I feel that Flaubert would have shared my irritation at the love-lock phenomenon. In spite of the ‘romance’ attached to them, they reveal a certain – albeit unwitting – disrespect for the city and its monuments, bridges, or basic street furniture. Whether they realise it or not, those who insist on attaching their clunky padlocks to the Pont des Arts see it not as a beautiful, functional structure in and of itself, which does not need embellishment by several thousand hunks of metal – but rather, as a structure that is there for their own use, intended to accommodate their personal romantic notions. What matter that the Pont des Arts or the Pont de l’Archevêché was there before they were, is used by thousands of other people, and will be there long after these tourists are gone? (Unless, of course, the bridges finally collapse under the weight of all those padlocks.)

In Paris, examples of this rather self-centred approach to tourism exist beyond the love-locks. Oscar Wilde’s tomb in the cemetery of Père-Lachaise is a case in point. Wilde’s tomb is marked by a large limestone sculpture by Jacob Epstein, completed in 1914. At some point in the recent past – possibly in the 1990s, though the phenomenon intensified in the 2000s – visitors to Wilde’s grave began to plant kisses on it, thus leaving the sculpture coated in a greasy, smeared film of oil and pigment. The tomb was also marked with graffiti, ranging from the adulatory (‘We love you Oscar’, that kind of thing) to the downright bizarre (a heart-shaped potato, accompanied by the words ‘Jon Bon Jovi’ – see below).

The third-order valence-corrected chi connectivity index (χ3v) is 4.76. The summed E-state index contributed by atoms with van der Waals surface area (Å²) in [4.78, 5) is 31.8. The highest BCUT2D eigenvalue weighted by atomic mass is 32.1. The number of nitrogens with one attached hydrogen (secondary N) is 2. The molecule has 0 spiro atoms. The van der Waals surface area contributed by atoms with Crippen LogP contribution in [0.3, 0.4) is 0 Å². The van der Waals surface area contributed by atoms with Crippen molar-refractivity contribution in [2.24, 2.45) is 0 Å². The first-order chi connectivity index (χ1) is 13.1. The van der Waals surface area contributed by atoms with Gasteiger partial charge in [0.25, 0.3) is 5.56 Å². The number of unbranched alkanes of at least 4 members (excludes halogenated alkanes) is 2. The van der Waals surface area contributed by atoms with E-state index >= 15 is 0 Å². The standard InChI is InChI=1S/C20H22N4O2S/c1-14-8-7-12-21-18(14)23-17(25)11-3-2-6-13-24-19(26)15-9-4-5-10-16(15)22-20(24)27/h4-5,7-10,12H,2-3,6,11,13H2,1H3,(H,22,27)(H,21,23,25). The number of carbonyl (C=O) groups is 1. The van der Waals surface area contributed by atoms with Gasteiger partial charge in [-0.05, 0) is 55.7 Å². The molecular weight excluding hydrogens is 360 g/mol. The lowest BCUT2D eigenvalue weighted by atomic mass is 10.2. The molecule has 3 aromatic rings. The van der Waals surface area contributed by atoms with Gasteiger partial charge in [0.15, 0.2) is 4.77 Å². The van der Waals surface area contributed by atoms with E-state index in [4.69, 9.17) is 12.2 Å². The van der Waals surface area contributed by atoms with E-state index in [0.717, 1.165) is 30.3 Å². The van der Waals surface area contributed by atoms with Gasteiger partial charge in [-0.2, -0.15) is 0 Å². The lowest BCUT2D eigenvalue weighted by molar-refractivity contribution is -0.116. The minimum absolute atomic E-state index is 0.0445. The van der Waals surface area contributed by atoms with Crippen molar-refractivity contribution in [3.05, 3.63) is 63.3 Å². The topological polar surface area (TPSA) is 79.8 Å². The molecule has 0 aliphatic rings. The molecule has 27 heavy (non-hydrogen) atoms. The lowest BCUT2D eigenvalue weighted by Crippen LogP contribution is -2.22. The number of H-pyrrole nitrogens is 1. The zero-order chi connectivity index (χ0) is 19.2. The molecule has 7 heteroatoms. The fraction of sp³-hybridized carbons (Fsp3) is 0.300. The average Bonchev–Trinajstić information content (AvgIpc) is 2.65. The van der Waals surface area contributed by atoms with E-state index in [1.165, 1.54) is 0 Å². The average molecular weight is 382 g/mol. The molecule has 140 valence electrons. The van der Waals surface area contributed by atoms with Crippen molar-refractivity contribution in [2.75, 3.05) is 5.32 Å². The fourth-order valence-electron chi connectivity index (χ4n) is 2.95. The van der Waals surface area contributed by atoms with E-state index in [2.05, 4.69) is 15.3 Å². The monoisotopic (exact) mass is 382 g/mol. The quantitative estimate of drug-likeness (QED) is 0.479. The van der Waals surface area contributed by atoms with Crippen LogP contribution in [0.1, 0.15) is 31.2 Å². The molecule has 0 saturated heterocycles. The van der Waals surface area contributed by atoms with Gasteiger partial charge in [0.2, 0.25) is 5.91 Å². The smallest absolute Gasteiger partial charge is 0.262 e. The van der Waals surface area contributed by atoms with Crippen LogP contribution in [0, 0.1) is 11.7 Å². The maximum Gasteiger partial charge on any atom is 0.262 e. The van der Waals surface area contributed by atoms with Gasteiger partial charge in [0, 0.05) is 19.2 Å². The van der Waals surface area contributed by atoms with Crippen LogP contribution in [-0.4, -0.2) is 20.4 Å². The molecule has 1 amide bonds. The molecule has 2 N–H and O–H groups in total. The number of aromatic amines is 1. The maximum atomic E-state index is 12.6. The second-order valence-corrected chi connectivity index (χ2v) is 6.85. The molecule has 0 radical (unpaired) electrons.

A heart-shaped potato and a tribute to Jon Bon Jovi: graffiti on Oscar Wilde's tomb in October 2010

A heart-shaped potato and a tribute to Jon Bon Jovi: graffiti on Oscar Wilde’s tomb in October 2010

In 2011 a glass barrier – part funded by the Irish state – was erected around the tomb, intended to protect the monument from further damage. It has not stopped the lipstick brigade, who have simply transferred their affections to the glass.

Graffiti on the glass barrier at Oscar Wilde's tomb, Père Lachaise, Paris - May 2012

Graffiti on the glass barrier at Oscar Wilde’s tomb, Père Lachaise, Paris – May 2012

The persistent graffiti at Wilde’s tomb, like the love-lock phenomenon, seems indicative of an extremely individualistic attitude to tourism and to the urban environment. What matters is not appreciating the city for itself, or paying one’s respect to a writer by simply visiting his grave and taking a photo, but rather leaving a physical, literal mark – a rusty, corroding, greasy mark at that – on the urban environment. Such an attitude seems strange to me in a city like Paris, which is not exactly lacking in ‘romantic’ things to see and do that don’t compromise or damage the city. Unfortunately, I’m not sure how much this approach can be curbed. The expensive glass barrier has done little to spare Epstein’s sculpture from the kisses of Oscar Wilde’s devoted ‘fans’, and it remains to be seen how effective the city of Paris’s campaign for ‘love without locks’ will be.